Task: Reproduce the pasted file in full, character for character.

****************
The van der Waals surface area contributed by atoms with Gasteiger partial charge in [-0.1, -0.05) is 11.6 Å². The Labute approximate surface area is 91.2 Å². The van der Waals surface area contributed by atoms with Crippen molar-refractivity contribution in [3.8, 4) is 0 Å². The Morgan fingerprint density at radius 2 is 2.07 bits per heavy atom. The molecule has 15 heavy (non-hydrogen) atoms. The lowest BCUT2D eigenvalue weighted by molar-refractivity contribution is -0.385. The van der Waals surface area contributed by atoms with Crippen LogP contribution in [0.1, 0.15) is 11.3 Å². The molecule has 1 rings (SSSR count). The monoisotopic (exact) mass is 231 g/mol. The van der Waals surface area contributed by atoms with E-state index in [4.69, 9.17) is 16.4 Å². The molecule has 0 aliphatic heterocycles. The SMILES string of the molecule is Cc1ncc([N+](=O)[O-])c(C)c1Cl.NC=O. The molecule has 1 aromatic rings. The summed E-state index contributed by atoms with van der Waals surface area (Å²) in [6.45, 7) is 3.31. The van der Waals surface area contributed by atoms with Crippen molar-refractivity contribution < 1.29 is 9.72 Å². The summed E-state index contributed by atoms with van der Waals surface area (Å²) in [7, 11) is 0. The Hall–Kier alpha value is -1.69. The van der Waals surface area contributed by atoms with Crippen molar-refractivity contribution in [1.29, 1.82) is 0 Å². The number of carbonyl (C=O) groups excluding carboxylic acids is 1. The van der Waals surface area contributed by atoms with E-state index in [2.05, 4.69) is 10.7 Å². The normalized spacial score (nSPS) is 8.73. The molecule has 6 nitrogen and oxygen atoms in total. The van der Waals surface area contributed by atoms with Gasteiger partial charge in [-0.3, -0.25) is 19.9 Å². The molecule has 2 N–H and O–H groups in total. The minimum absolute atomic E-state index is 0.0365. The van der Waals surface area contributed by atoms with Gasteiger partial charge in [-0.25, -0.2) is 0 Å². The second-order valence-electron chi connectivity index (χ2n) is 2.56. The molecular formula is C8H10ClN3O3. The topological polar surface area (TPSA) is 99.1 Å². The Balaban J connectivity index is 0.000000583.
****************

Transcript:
The van der Waals surface area contributed by atoms with Gasteiger partial charge in [-0.1, -0.05) is 11.6 Å². The Labute approximate surface area is 91.2 Å². The van der Waals surface area contributed by atoms with Crippen molar-refractivity contribution in [3.8, 4) is 0 Å². The Morgan fingerprint density at radius 2 is 2.07 bits per heavy atom. The molecule has 15 heavy (non-hydrogen) atoms. The lowest BCUT2D eigenvalue weighted by molar-refractivity contribution is -0.385. The van der Waals surface area contributed by atoms with Crippen LogP contribution in [0.1, 0.15) is 11.3 Å². The molecule has 1 rings (SSSR count). The monoisotopic (exact) mass is 231 g/mol. The van der Waals surface area contributed by atoms with E-state index in [4.69, 9.17) is 16.4 Å². The molecule has 0 aliphatic heterocycles. The SMILES string of the molecule is Cc1ncc([N+](=O)[O-])c(C)c1Cl.NC=O. The molecule has 1 aromatic rings. The summed E-state index contributed by atoms with van der Waals surface area (Å²) in [6.45, 7) is 3.31. The van der Waals surface area contributed by atoms with Crippen molar-refractivity contribution < 1.29 is 9.72 Å². The summed E-state index contributed by atoms with van der Waals surface area (Å²) in [7, 11) is 0. The Hall–Kier alpha value is -1.69. The van der Waals surface area contributed by atoms with Crippen molar-refractivity contribution in [1.29, 1.82) is 0 Å². The number of carbonyl (C=O) groups excluding carboxylic acids is 1. The van der Waals surface area contributed by atoms with E-state index in [2.05, 4.69) is 10.7 Å². The normalized spacial score (nSPS) is 8.73. The molecule has 6 nitrogen and oxygen atoms in total. The van der Waals surface area contributed by atoms with Gasteiger partial charge in [-0.3, -0.25) is 19.9 Å². The molecule has 2 N–H and O–H groups in total. The minimum absolute atomic E-state index is 0.0365. The van der Waals surface area contributed by atoms with Gasteiger partial charge in [-0.25, -0.2) is 0 Å². The second-order valence-electron chi connectivity index (χ2n) is 2.56. The molecular formula is C8H10ClN3O3. The topological polar surface area (TPSA) is 99.1 Å². The Balaban J connectivity index is 0.000000583.